Republicans in the Wisconsin State Legislature say they're focused on fixing a workforce housing shortage. A new legislation package introduced Thursday, Oct. 7, includes requirements for local governments to approve new housing projects for lower income residents.

Housing supply in the state has remained limited, even as the state deals with a rise in home sales. That's led to upticks in home prices.

State Rep. Rob Summerfield, R-Bloomer, chairs the Assembly Committee on Housing and Real Estate. He said in recent years, there have been fewer new lots available to build on.

"There's just not enough houses available," said Summerfield at a Thursday morning press conference. "They're just not keeping up with a building demand of people, and also people staying in their houses longer."

According to documents WPR obtained Friday, Oct. 8, the drafted bills include requirements for a local government to put at least 10% of any federal stimulus money it receives from the American Rescue Plan Act toward creating new workforce housing or programs for loans for repairing older housing.

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Under one of the bills, local governments would have to create a process to approve or deny workforce housing projects within 90 days of receiving an application. The bill in question requires those governments to approve projects consistent with comprehensive or zoning plans, unless they can prove a development would have a negative effect on public health or safety, and that those impacts could not be mitigated without making a project "financially infeasible."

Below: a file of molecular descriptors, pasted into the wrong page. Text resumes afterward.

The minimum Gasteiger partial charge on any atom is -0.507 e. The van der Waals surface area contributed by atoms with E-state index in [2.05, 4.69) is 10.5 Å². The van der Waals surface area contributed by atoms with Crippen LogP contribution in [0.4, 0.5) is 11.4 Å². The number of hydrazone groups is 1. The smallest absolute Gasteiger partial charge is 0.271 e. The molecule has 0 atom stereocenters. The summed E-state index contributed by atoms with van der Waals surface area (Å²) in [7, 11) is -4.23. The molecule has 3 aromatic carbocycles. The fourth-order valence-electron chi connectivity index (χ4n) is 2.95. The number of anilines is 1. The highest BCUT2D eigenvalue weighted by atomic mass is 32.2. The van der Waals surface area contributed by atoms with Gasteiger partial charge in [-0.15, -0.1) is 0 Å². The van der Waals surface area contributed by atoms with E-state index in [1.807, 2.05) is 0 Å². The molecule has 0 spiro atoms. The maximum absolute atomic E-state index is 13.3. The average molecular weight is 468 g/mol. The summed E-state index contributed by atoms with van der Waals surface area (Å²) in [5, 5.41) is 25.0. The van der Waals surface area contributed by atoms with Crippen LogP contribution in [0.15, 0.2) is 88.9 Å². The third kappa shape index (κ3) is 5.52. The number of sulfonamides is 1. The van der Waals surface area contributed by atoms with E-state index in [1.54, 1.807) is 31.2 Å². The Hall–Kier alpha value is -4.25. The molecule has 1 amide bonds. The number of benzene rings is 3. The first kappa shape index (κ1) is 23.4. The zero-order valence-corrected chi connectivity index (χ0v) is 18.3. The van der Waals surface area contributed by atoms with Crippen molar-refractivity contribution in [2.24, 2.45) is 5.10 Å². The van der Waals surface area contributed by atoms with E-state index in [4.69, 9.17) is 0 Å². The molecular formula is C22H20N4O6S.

The bills define "workforce housing" as housing that costs a household no more than 30% of its gross median income, with residential units intended initially for households with a median income at a level of 120% or less of the county median income.

Local governments would also be required to allow some residential housing in commercial areas, unless those areas are located next to industrial areas or residential use of the areas would threaten public health or safety.

The burden to demonstrate that negative effect would fall on cities.

Other changes would allow the Wisconsin Economic Development Corp. to expedite approval of construction for residential developments considered "shovel-ready."

Assembly Majority Leader Jim Steineke, R-Kaukauna, said as a realtor, he can attest to the issues at hand.

"When you have younger kids that are coming out of college getting their first jobs and unable to afford a home because of the rising prices and lack of available housing, it's a serious problem," said Steineke.

Mary Duff, chair of the Wisconsin Realtors Association, said the ongoing shortage is creating generational rifts, in addition to keeping families from getting homes.

"Cash buyers are winning, and those who can't get financing or need to get financing can't get homes," said Duff. "Then they sign a lease, and then that's another year of a lost opportunity to increase their wealth."

Even before the pandemic, first-time homebuyers across the country struggled to buy houses as investors paying with cash have made up an increasingly large share of starter home purchases.

According to U.S. Census Bureau data, as of the second quarter of this year, only 37.8% of people under 35 years old own housing.

Issues of systemic racism have also factored into homeownership rates, particularly for Black households. That can create ongoing financial instability.

Summerfield said the legislation is one part of making Wisconsin "an attractive place to live and work again."

Republicans control both houses of the state Legislature. But it's not clear at this stage whether Democratic Gov. Tony Evers would sign the bills if they make it to his desk.

The office of state Rep. Kalan Haywood, D-Milwaukee, a member of the Committee on Housing and Real Estate, did not immediately return a request for comment.

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